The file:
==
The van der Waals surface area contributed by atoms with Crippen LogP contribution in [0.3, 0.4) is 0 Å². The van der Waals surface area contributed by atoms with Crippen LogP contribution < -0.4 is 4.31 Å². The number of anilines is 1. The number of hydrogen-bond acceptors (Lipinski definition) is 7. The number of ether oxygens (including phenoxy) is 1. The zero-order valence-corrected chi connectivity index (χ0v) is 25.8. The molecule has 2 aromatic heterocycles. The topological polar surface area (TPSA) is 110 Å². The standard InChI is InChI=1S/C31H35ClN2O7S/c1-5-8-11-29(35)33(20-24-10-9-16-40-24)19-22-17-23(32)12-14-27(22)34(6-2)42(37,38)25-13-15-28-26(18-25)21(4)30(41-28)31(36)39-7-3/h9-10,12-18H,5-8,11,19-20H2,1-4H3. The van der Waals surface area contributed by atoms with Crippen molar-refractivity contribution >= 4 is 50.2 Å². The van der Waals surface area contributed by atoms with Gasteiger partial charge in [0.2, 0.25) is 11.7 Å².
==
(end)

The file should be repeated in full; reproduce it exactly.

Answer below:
The van der Waals surface area contributed by atoms with Crippen LogP contribution in [0.3, 0.4) is 0 Å². The van der Waals surface area contributed by atoms with Crippen LogP contribution < -0.4 is 4.31 Å². The number of anilines is 1. The number of hydrogen-bond acceptors (Lipinski definition) is 7. The number of ether oxygens (including phenoxy) is 1. The zero-order valence-corrected chi connectivity index (χ0v) is 25.8. The molecule has 2 aromatic heterocycles. The topological polar surface area (TPSA) is 110 Å². The standard InChI is InChI=1S/C31H35ClN2O7S/c1-5-8-11-29(35)33(20-24-10-9-16-40-24)19-22-17-23(32)12-14-27(22)34(6-2)42(37,38)25-13-15-28-26(18-25)21(4)30(41-28)31(36)39-7-3/h9-10,12-18H,5-8,11,19-20H2,1-4H3. The van der Waals surface area contributed by atoms with Crippen molar-refractivity contribution >= 4 is 50.2 Å². The van der Waals surface area contributed by atoms with Gasteiger partial charge in [0.2, 0.25) is 11.7 Å².